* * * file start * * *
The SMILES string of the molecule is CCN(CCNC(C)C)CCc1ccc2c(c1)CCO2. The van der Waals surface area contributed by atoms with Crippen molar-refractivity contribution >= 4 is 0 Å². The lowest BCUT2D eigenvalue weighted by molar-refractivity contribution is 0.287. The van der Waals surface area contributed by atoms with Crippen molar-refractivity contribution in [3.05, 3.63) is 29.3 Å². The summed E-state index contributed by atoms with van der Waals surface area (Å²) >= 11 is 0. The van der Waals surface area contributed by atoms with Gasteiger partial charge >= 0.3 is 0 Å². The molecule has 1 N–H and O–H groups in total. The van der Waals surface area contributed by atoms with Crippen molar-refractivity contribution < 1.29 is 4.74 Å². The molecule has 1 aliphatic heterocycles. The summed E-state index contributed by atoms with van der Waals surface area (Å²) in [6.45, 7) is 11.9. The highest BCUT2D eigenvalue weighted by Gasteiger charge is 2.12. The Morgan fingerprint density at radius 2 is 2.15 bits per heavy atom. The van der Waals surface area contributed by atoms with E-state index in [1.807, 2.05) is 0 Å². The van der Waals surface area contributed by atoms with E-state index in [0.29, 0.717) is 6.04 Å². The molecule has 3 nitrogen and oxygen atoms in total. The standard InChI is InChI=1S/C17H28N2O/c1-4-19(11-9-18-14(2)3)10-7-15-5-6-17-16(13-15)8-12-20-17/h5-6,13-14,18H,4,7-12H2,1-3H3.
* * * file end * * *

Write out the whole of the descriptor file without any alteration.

The SMILES string of the molecule is CCN(CCNC(C)C)CCc1ccc2c(c1)CCO2. The van der Waals surface area contributed by atoms with Crippen molar-refractivity contribution >= 4 is 0 Å². The lowest BCUT2D eigenvalue weighted by molar-refractivity contribution is 0.287. The van der Waals surface area contributed by atoms with Crippen molar-refractivity contribution in [3.05, 3.63) is 29.3 Å². The summed E-state index contributed by atoms with van der Waals surface area (Å²) >= 11 is 0. The van der Waals surface area contributed by atoms with Gasteiger partial charge >= 0.3 is 0 Å². The molecule has 1 N–H and O–H groups in total. The van der Waals surface area contributed by atoms with Crippen molar-refractivity contribution < 1.29 is 4.74 Å². The molecule has 1 aliphatic heterocycles. The summed E-state index contributed by atoms with van der Waals surface area (Å²) in [6.45, 7) is 11.9. The highest BCUT2D eigenvalue weighted by Gasteiger charge is 2.12. The Morgan fingerprint density at radius 2 is 2.15 bits per heavy atom. The van der Waals surface area contributed by atoms with E-state index in [1.807, 2.05) is 0 Å². The van der Waals surface area contributed by atoms with E-state index in [0.29, 0.717) is 6.04 Å². The molecule has 3 nitrogen and oxygen atoms in total. The standard InChI is InChI=1S/C17H28N2O/c1-4-19(11-9-18-14(2)3)10-7-15-5-6-17-16(13-15)8-12-20-17/h5-6,13-14,18H,4,7-12H2,1-3H3.